SportsProf

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Sunday, December 13, 2009

Reflections on the Heisman

Mark Ingram was a worthy winner. It's hard to believe that Alabama hasn't had a Heisman winner until now.

The Heisman show was a bit indulgent and long-winded. I'm sure that many of us were interested in the announcement and only the announcement (ESPN's documentary on "The U," which followed the Heisman show, was much more compelling).

While I am happy for Ingram and fine with his victory, I would have voted for Nebraska's Ndamukong Suh, who has had an awesome year for Nebraska playing defensive tackle. It's impressive as all get out that Suh was one of the top 5 (he actually finished fourth, inexplicably behind Texas's Colt McCoy, who didn't have as good a year this year as he did last and whom Suh treated as his personal rag doll during the Big 12 title game). That says that a non-offensive player can contend for the trophy. What would make the trophy even more meaningful, though, would be if a defensive player can win it.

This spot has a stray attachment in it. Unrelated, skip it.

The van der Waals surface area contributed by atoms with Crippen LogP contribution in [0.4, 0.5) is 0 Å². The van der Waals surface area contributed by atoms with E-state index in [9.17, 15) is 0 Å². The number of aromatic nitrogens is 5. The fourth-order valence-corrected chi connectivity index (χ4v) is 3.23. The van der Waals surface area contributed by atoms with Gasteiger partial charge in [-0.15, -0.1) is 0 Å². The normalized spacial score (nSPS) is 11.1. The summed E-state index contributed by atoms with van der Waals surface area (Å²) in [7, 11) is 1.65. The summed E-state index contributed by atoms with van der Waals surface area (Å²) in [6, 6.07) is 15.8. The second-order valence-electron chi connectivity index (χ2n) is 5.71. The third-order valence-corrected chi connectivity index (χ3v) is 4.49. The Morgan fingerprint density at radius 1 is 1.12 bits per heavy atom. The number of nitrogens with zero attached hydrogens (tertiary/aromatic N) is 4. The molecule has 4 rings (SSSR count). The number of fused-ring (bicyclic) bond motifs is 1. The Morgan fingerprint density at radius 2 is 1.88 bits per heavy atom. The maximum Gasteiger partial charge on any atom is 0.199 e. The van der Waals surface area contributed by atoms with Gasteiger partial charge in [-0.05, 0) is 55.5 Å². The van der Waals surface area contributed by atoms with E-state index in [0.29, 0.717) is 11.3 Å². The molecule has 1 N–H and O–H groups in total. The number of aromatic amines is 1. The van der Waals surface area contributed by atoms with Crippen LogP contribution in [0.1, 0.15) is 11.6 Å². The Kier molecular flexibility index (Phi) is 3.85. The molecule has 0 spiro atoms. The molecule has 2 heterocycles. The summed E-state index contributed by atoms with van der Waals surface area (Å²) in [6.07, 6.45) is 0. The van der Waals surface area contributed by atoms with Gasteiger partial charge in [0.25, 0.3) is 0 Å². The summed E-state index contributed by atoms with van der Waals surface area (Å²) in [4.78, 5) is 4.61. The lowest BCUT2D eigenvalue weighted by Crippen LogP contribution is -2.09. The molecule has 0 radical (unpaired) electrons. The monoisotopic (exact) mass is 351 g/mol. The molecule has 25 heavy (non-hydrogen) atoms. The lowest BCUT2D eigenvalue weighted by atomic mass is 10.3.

And Suh was just the worthy guy to do it. Had about 25% of the McCoy voters (presumably from Big 12 country) not put Texas football and a career achievement sentiment first and voted for Suh, Suh would have been awarded the trophy.

That would have been a great result, a better result, and terrific for a sport that has a significant credibility issue because of the BCS formula. How ironic is it that the most physical game of them all -- a game where the other NCAA divisions have playoffs in football -- doesn't let its championship get decided purely on the field.

Suh's winning the award would have been a creative and innovative result. It's too bad for NCAA Division I-A football that it didn't happen. That said, all five finalists are outstanding players, and three in particular -- Ingram, Suh and Stanford's Toby Gerhart -- were worthy of the award.

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